Cambridge University Press has just published Religion, Law and Society by our friend and colleague Russell Sandberg, Senior Lecturer in Law at Cardiff University where he researches at the Centre for Law and Religion, increasingly in the area where law, religion and sociology intersect. In what follows he reflects on an unexpected problem for authors: what on earth do you put on the cover of a book about law and religion? (We had a similar problem finding a gravatar for the blog: in the end, we stuck to L&RUK.)
The Time of Angels
It is strange how sayings often cancel each other out. It is often exclaimed that ‘a picture is worth a thousand words’. Yet we are also warned ‘not to judge a book by its cover’. Where does that leave the illustrations found on book covers? Presumably, they are the equivalent to a thousand words worth of text which has nothing actually to do with the book.
I’ve been giving these matters some thought over recent months while choosing the cover illustration for my new monograph Religion, Law and Society. Choosing pictures for law and religion books is difficult since you don’t want to give would-be readers the false impression that the book focuses on a particular topic or a specific faith. For my last book, Law and Religion (CUP 2011) I eventually decided on a collection of candles. Not only was this a religious symbol common to many traditions but it also signified the way in which I intended to shed light upon a subject where there had been a great deal of heat.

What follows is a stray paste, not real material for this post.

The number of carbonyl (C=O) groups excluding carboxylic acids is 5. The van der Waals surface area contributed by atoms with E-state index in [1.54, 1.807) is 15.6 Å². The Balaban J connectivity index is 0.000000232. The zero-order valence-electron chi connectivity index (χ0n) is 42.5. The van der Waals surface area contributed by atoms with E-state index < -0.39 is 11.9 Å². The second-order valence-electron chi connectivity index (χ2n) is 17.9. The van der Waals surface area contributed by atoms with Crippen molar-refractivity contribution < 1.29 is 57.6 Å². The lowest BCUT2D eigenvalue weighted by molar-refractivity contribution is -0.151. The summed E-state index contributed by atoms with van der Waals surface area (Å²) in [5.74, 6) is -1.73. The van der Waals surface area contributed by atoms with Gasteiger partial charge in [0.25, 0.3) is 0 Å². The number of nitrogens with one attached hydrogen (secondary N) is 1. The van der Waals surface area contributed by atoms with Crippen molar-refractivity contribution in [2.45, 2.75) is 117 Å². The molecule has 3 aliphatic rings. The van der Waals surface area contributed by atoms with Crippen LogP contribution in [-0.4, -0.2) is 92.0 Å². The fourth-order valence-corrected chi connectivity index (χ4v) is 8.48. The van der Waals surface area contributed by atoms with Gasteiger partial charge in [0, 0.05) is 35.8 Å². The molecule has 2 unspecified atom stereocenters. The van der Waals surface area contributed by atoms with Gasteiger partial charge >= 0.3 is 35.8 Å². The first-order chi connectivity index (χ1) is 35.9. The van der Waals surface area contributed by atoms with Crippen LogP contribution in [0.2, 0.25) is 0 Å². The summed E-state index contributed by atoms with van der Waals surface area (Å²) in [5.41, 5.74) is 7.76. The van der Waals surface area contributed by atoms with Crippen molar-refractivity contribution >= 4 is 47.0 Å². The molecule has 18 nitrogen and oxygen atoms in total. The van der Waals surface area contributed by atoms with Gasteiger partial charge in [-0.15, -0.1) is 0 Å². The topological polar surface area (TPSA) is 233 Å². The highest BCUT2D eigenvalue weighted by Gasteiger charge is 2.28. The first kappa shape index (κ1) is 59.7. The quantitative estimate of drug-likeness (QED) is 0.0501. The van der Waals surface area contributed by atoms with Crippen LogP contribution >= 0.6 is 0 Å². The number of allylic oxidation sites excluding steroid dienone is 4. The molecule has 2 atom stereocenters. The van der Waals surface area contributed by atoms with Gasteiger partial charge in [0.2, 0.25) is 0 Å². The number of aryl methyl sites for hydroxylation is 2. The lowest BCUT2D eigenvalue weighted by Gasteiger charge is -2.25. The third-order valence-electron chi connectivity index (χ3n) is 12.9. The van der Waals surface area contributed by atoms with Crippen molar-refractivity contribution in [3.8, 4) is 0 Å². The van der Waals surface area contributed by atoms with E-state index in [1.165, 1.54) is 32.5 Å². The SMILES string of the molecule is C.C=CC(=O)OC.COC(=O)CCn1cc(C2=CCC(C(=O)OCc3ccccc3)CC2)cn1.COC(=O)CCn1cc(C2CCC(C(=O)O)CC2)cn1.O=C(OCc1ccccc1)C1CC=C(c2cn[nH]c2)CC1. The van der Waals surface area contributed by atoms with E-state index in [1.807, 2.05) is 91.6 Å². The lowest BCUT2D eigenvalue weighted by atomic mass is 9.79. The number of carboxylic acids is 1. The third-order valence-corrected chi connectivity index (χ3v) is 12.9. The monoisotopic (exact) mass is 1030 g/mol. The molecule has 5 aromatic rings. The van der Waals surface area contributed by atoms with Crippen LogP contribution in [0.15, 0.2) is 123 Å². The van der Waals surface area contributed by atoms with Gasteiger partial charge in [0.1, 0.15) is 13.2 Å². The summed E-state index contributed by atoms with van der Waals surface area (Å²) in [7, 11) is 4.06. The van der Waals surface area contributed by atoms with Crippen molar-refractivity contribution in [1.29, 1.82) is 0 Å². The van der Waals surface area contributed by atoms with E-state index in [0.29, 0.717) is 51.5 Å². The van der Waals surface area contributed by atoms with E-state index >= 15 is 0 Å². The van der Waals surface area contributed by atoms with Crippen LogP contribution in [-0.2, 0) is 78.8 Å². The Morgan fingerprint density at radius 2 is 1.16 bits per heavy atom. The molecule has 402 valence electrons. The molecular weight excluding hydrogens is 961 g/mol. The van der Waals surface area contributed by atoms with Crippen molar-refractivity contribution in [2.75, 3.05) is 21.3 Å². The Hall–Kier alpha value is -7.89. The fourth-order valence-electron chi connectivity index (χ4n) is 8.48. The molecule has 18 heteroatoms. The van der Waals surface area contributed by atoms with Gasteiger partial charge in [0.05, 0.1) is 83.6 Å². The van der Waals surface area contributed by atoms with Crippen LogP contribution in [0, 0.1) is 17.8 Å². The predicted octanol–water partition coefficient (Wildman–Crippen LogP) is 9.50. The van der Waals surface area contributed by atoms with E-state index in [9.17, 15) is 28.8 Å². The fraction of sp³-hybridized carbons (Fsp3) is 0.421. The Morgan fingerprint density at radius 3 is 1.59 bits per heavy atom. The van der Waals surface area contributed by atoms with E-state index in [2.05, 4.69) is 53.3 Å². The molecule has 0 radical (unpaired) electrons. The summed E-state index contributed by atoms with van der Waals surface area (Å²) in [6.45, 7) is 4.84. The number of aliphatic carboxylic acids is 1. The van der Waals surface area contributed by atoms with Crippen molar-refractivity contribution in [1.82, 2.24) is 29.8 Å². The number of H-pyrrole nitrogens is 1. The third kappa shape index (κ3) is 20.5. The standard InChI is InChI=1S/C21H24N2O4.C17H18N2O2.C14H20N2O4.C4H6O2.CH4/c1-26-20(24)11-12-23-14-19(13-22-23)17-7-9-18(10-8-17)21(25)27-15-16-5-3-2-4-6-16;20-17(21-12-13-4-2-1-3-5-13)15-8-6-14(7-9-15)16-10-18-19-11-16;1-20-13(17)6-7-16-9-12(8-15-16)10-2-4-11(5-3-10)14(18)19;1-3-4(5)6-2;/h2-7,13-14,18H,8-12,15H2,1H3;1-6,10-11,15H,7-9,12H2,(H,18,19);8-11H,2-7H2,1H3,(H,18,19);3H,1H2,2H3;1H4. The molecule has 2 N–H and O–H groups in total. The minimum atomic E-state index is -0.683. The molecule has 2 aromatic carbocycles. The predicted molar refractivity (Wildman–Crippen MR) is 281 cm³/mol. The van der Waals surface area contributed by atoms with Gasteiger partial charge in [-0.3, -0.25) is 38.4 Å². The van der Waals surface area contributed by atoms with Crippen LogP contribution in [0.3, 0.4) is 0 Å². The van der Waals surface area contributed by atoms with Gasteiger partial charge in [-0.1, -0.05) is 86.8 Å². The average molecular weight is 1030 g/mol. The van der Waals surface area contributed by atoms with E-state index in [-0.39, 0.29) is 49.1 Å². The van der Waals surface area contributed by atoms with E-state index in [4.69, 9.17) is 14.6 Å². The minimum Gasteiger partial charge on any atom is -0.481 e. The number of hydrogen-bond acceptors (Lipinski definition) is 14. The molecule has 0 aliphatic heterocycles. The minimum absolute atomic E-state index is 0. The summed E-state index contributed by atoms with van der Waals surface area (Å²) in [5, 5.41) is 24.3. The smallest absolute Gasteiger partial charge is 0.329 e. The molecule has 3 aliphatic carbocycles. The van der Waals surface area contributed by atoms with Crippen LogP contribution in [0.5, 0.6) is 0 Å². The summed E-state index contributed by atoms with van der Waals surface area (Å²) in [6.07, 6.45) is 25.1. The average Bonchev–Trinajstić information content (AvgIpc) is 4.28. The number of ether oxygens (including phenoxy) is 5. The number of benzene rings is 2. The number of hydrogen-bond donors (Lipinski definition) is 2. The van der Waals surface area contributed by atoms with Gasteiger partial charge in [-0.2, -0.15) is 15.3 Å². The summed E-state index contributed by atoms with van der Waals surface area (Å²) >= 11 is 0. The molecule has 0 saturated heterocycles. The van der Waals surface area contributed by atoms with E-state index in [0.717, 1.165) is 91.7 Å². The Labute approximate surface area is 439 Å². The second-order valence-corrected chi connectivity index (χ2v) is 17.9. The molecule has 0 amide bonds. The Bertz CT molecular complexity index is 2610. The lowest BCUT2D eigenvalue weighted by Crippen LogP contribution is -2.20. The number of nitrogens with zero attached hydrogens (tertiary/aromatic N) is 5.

The cover of Religion, Law and Society shows a decaying stone angel against an overcast cloudy backdrop. Again it’s a religious symbol not necessarily associated with a specific faith. It is meant to represent one of the main themes of the book: the current relationship between religion, law and society in Great Britain today. Do the angels in Britain’s graveyards show that we are a Christian country or does their perishing state mean that they are they merely historical relics? This theme has proved topical in recent weeks with the Prime Minister’s assertion that Britain is still a Christian country. The book examines whether Britain remains a Christian country legally and sociologically.
The decaying stone angel therefore represents the legal and sociological imprints of Christianity that still exist – such as the presence of bishops in the House of Lords, the establishment of the Church of England and census statistics where the majority claim to be Christian. These imprints are still with us but show signs of decay. Which of those two facts are the most important? Is it more significant that they are still there or that they are crumbling? And to what extent are they now seen as ‘religious’? The way in which stone angels have been re-imagined as characters in popular culture as the Weeping Angels in Doctor Who underscores the extent to which religious images and ideas are interwoven with our culture as a whole.